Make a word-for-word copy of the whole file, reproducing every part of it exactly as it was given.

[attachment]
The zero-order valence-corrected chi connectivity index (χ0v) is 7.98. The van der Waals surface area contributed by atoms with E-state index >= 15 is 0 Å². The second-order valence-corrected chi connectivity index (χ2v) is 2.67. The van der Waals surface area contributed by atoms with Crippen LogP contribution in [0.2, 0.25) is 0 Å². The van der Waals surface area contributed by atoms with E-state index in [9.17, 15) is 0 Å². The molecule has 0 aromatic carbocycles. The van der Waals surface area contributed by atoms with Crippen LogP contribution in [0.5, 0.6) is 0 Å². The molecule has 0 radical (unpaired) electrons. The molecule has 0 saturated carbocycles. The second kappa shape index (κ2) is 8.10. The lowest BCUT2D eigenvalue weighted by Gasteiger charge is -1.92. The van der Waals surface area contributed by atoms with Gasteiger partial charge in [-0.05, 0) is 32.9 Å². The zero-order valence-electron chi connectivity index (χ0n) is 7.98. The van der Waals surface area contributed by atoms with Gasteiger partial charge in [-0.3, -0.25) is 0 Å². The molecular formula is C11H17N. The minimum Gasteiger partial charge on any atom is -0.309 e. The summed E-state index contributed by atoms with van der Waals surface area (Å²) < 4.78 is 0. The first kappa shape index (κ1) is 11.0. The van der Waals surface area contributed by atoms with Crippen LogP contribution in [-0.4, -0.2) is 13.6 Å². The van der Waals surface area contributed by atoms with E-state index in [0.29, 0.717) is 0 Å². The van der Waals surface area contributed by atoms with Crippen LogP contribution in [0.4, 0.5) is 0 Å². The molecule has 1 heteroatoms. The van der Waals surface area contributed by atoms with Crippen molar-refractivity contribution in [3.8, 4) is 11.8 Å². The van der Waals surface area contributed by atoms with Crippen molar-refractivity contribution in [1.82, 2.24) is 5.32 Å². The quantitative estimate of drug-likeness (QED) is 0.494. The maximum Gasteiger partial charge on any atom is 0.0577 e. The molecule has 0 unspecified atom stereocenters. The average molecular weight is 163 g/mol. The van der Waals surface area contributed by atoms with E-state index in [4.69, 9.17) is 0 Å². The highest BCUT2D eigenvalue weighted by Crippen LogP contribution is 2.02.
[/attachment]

The zero-order valence-corrected chi connectivity index (χ0v) is 7.98. The van der Waals surface area contributed by atoms with E-state index >= 15 is 0 Å². The second-order valence-corrected chi connectivity index (χ2v) is 2.67. The van der Waals surface area contributed by atoms with Crippen LogP contribution in [0.2, 0.25) is 0 Å². The van der Waals surface area contributed by atoms with E-state index in [9.17, 15) is 0 Å². The molecule has 0 aromatic carbocycles. The van der Waals surface area contributed by atoms with Crippen LogP contribution in [0.5, 0.6) is 0 Å². The molecule has 0 radical (unpaired) electrons. The molecule has 0 saturated carbocycles. The second kappa shape index (κ2) is 8.10. The lowest BCUT2D eigenvalue weighted by Gasteiger charge is -1.92. The van der Waals surface area contributed by atoms with Gasteiger partial charge in [-0.05, 0) is 32.9 Å². The zero-order valence-electron chi connectivity index (χ0n) is 7.98. The van der Waals surface area contributed by atoms with Gasteiger partial charge in [-0.3, -0.25) is 0 Å². The molecular formula is C11H17N. The minimum Gasteiger partial charge on any atom is -0.309 e. The summed E-state index contributed by atoms with van der Waals surface area (Å²) < 4.78 is 0. The first kappa shape index (κ1) is 11.0. The van der Waals surface area contributed by atoms with Crippen LogP contribution in [-0.4, -0.2) is 13.6 Å². The van der Waals surface area contributed by atoms with E-state index in [0.29, 0.717) is 0 Å². The van der Waals surface area contributed by atoms with Crippen LogP contribution in [0.4, 0.5) is 0 Å². The molecule has 1 heteroatoms. The van der Waals surface area contributed by atoms with Crippen molar-refractivity contribution in [3.8, 4) is 11.8 Å². The van der Waals surface area contributed by atoms with Crippen molar-refractivity contribution in [1.82, 2.24) is 5.32 Å². The quantitative estimate of drug-likeness (QED) is 0.494. The maximum Gasteiger partial charge on any atom is 0.0577 e. The molecule has 0 unspecified atom stereocenters. The average molecular weight is 163 g/mol. The van der Waals surface area contributed by atoms with E-state index in [4.69, 9.17) is 0 Å². The highest BCUT2D eigenvalue weighted by Crippen LogP contribution is 2.02.